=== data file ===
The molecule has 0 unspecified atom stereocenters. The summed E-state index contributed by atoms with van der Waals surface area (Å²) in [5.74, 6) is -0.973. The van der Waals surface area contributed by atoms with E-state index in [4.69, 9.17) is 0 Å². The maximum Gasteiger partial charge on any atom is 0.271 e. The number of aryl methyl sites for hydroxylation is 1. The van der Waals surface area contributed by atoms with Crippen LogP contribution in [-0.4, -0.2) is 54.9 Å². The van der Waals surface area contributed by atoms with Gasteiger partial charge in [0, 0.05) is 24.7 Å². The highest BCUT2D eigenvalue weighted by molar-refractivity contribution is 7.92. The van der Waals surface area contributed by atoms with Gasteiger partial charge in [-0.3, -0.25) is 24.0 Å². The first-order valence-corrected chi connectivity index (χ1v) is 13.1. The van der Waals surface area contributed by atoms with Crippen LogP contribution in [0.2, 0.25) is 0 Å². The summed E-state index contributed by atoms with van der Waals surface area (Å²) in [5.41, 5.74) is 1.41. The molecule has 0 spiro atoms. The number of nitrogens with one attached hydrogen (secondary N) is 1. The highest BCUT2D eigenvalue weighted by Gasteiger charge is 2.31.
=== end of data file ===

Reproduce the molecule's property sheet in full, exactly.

The molecule has 0 unspecified atom stereocenters. The summed E-state index contributed by atoms with van der Waals surface area (Å²) in [5.74, 6) is -0.973. The van der Waals surface area contributed by atoms with E-state index in [4.69, 9.17) is 0 Å². The maximum Gasteiger partial charge on any atom is 0.271 e. The number of aryl methyl sites for hydroxylation is 1. The van der Waals surface area contributed by atoms with Crippen LogP contribution in [-0.4, -0.2) is 54.9 Å². The van der Waals surface area contributed by atoms with Gasteiger partial charge in [0, 0.05) is 24.7 Å². The highest BCUT2D eigenvalue weighted by molar-refractivity contribution is 7.92. The van der Waals surface area contributed by atoms with Gasteiger partial charge in [-0.3, -0.25) is 24.0 Å². The first-order valence-corrected chi connectivity index (χ1v) is 13.1. The van der Waals surface area contributed by atoms with Crippen LogP contribution in [0.2, 0.25) is 0 Å². The summed E-state index contributed by atoms with van der Waals surface area (Å²) in [5.41, 5.74) is 1.41. The molecule has 0 spiro atoms. The number of nitrogens with one attached hydrogen (secondary N) is 1. The highest BCUT2D eigenvalue weighted by Gasteiger charge is 2.31.